reading Raymond Carver short stories, but it's a fuckload less
strained than Altman's steaming heap. The coincidence and intersections
of the stories are so subtle that "Magnolia" never
feels forced, and it all adds up.
The cast of actors is fantastic. Almost all of them are character-actors
not used to hogging the spotlight. Their performances are so
low-key and elegant that they aren't the sort of shit that win
awards from an academy full of idiots waiting for the crying
scenes to tell them who is doing some "serious" acting.
These good folks are trying to make a good fucking flick, not
win trophies. They want to tell the story and entertain us. God
damn I love them for that.
In particular, John C. Reilly's kindhearted cop who talks
to himself as though he were on "Cops" was so heartbreaking
that he was my favorite part of the movie. He embodied goodness,
and not in a smug "Look, I'm a good person" way that
Robin Williams or Jim Carrey would do it. His character doesn't
even know he's good. All he knows is that he's got limited ability
and intelligence and those keep him from achieving what he wants.
William H. Macy is also fantastic as the lonely former whiz-kid
who wants braces in hopes that a bartender with braces will fall
in love with him. And Jeremy Blackman kicked my ass as the modern-day
whiz kid who wets his pants because the TV producers wouldn't
let him take a leak, and so he throws away everything rather
than get up in front of a national audience and show them he's
soaking. Philip Seymour Hoffman has a small role, but he's good
as ever, happily staying out of Cruise's way as Cruise chews
I'm sure Tom Cruise wants an Oscar for his performance as
a cocky man-hating immature asshole who is smashed to bits by
a woman much smarter than himself. The character Anderson created
is fantastic, but Cruise is just okay. Whatever it is he stuffed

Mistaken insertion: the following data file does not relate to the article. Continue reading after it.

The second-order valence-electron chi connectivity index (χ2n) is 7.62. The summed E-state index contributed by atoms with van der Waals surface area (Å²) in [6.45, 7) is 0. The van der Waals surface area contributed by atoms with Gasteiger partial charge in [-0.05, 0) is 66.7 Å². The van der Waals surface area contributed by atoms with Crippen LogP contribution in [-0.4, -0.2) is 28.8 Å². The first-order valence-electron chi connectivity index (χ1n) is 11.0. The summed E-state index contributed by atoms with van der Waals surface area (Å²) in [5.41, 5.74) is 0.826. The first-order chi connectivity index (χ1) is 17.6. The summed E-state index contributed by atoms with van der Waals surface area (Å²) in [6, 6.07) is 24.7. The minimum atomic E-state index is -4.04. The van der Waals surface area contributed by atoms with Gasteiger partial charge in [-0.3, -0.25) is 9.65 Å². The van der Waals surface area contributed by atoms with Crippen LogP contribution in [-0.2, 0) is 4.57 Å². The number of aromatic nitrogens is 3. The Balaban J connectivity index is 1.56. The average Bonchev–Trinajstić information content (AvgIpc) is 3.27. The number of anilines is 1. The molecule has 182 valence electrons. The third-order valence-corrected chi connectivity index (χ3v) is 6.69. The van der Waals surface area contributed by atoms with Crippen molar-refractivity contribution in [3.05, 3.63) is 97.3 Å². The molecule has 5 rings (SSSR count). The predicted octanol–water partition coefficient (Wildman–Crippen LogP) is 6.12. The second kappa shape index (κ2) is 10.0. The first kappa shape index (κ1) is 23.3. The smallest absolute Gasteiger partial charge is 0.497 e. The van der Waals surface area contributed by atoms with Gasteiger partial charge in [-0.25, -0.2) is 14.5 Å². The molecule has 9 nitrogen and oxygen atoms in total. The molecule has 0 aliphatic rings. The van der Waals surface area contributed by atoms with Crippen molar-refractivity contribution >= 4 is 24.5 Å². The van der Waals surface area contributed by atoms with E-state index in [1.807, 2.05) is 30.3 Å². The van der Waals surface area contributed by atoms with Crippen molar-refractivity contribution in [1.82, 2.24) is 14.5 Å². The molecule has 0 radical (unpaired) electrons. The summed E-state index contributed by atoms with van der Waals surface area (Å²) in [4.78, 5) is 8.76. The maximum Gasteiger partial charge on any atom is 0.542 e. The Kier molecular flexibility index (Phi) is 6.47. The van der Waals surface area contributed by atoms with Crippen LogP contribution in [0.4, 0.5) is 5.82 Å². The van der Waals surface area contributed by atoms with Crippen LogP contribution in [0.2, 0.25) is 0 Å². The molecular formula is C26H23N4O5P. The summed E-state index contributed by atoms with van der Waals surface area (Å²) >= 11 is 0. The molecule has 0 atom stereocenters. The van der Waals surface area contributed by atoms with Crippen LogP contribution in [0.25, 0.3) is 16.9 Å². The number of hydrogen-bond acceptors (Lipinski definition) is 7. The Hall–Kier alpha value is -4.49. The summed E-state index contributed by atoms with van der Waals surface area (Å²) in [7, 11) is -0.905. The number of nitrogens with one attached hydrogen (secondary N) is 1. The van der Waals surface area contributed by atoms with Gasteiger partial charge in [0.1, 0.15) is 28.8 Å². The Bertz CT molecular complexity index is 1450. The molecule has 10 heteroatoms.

into his underwear to make him look like he has a big dick really
deserves the awards. Cruise, as always, has a limited range where
you can never really tell if he understand what he's doing, and
in the one scene where he bawls like a baby, he convulses like
my old dog Gretchen did when she accidentally ate snail poison.
Julianne Moore also hogs scenes. Every time I see her, she
is humorless and overacting, even when she's silent. It's like
she's about to explode because she's trying so hard.
Is the movie perfect? Fuck no. It's long and you'll have to
take a long and low piss by the time it's over. In fact, my need
to wizz coincided with the kid in the movie's need. Some stories
are better than others, and you might want to get past some of
it. Tom Cruise is in the movie, never a good sign. Worst of all
is the extensive use of Aimee Mann's music. If you don't like
her, you'll particularly hate the showy, cheesy scene where all
of the characters sing-along to one of her songs. It's not as
bad as it sounds, but it's pretty sucky anyway. Finally, there's
Anderson's style. Everything is either an extreme closeup or
some show-offy scene where the camera is whirling up staircases
or around corners.
While that stuff detracts from the movie, it's still the best
thing I've seen in ages. Hell, if that shit wasn't in it I would
have to grow another finger just to review it. Go see the fucking
movie. Admire how a flick made by people who care looks. You
probably won't like it all, but you'll love a hell of a lot of
it. Five fingers from Filthy.